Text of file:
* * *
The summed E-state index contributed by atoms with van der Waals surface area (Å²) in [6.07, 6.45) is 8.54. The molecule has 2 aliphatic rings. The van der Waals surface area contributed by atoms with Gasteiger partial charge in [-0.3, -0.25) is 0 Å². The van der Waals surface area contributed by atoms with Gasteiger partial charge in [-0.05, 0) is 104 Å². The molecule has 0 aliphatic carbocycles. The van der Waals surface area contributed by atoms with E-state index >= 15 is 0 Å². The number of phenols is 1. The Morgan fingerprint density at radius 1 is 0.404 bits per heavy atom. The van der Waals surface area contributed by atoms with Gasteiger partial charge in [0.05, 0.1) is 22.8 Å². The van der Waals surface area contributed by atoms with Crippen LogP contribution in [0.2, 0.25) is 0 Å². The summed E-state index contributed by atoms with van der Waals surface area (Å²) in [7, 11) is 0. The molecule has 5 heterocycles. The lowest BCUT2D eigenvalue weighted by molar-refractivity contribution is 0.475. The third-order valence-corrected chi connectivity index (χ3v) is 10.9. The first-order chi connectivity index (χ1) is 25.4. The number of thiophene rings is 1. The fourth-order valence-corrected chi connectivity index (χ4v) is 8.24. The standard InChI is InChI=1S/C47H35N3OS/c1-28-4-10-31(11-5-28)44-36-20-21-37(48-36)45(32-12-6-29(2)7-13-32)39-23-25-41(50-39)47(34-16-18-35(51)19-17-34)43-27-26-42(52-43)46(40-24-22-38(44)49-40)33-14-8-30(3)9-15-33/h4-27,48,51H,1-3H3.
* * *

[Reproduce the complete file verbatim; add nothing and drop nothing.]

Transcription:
The summed E-state index contributed by atoms with van der Waals surface area (Å²) in [6.07, 6.45) is 8.54. The molecule has 2 aliphatic rings. The van der Waals surface area contributed by atoms with Gasteiger partial charge in [-0.3, -0.25) is 0 Å². The van der Waals surface area contributed by atoms with Gasteiger partial charge in [-0.05, 0) is 104 Å². The molecule has 0 aliphatic carbocycles. The van der Waals surface area contributed by atoms with E-state index >= 15 is 0 Å². The number of phenols is 1. The Morgan fingerprint density at radius 1 is 0.404 bits per heavy atom. The van der Waals surface area contributed by atoms with Gasteiger partial charge in [0.05, 0.1) is 22.8 Å². The van der Waals surface area contributed by atoms with Crippen LogP contribution in [0.2, 0.25) is 0 Å². The summed E-state index contributed by atoms with van der Waals surface area (Å²) in [7, 11) is 0. The molecule has 5 heterocycles. The lowest BCUT2D eigenvalue weighted by molar-refractivity contribution is 0.475. The third-order valence-corrected chi connectivity index (χ3v) is 10.9. The first-order chi connectivity index (χ1) is 25.4. The number of thiophene rings is 1. The fourth-order valence-corrected chi connectivity index (χ4v) is 8.24. The standard InChI is InChI=1S/C47H35N3OS/c1-28-4-10-31(11-5-28)44-36-20-21-37(48-36)45(32-12-6-29(2)7-13-32)39-23-25-41(50-39)47(34-16-18-35(51)19-17-34)43-27-26-42(52-43)46(40-24-22-38(44)49-40)33-14-8-30(3)9-15-33/h4-27,48,51H,1-3H3.